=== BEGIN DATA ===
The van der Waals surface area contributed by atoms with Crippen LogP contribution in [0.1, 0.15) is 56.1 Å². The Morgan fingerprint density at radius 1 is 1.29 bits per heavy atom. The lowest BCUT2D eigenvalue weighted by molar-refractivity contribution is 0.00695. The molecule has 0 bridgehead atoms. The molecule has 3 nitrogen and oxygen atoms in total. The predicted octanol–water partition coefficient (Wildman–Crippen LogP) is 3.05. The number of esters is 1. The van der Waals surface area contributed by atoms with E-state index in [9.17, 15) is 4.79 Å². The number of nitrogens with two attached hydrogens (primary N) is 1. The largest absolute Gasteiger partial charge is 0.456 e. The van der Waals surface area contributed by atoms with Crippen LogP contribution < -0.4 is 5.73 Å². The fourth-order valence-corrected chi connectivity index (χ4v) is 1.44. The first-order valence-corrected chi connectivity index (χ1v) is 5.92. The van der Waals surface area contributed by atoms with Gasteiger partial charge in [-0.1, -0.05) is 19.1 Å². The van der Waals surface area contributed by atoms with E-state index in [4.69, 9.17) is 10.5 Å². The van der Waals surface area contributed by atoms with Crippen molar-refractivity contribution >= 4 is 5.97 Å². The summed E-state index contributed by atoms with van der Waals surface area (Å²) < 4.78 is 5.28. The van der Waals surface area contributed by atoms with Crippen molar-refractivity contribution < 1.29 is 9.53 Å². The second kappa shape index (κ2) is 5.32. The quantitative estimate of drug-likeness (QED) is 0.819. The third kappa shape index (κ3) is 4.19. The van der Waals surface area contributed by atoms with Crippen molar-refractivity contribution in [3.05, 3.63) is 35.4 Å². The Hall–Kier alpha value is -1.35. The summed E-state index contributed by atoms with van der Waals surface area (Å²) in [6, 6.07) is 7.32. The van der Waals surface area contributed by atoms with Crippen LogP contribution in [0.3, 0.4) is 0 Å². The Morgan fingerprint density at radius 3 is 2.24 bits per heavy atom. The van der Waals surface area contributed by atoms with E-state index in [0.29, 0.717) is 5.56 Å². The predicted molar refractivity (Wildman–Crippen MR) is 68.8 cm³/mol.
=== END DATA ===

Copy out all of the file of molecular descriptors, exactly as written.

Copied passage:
The van der Waals surface area contributed by atoms with Crippen LogP contribution in [0.1, 0.15) is 56.1 Å². The Morgan fingerprint density at radius 1 is 1.29 bits per heavy atom. The lowest BCUT2D eigenvalue weighted by molar-refractivity contribution is 0.00695. The molecule has 0 bridgehead atoms. The molecule has 3 nitrogen and oxygen atoms in total. The predicted octanol–water partition coefficient (Wildman–Crippen LogP) is 3.05. The number of esters is 1. The van der Waals surface area contributed by atoms with E-state index in [9.17, 15) is 4.79 Å². The number of nitrogens with two attached hydrogens (primary N) is 1. The largest absolute Gasteiger partial charge is 0.456 e. The van der Waals surface area contributed by atoms with Crippen LogP contribution < -0.4 is 5.73 Å². The fourth-order valence-corrected chi connectivity index (χ4v) is 1.44. The first-order valence-corrected chi connectivity index (χ1v) is 5.92. The van der Waals surface area contributed by atoms with Gasteiger partial charge in [-0.1, -0.05) is 19.1 Å². The van der Waals surface area contributed by atoms with E-state index in [4.69, 9.17) is 10.5 Å². The van der Waals surface area contributed by atoms with Crippen molar-refractivity contribution >= 4 is 5.97 Å². The summed E-state index contributed by atoms with van der Waals surface area (Å²) < 4.78 is 5.28. The van der Waals surface area contributed by atoms with Crippen molar-refractivity contribution < 1.29 is 9.53 Å². The second kappa shape index (κ2) is 5.32. The quantitative estimate of drug-likeness (QED) is 0.819. The third kappa shape index (κ3) is 4.19. The van der Waals surface area contributed by atoms with Crippen molar-refractivity contribution in [3.05, 3.63) is 35.4 Å². The Hall–Kier alpha value is -1.35. The summed E-state index contributed by atoms with van der Waals surface area (Å²) in [6, 6.07) is 7.32. The van der Waals surface area contributed by atoms with Crippen LogP contribution in [0.3, 0.4) is 0 Å². The Morgan fingerprint density at radius 3 is 2.24 bits per heavy atom. The van der Waals surface area contributed by atoms with E-state index in [0.29, 0.717) is 5.56 Å². The predicted molar refractivity (Wildman–Crippen MR) is 68.8 cm³/mol.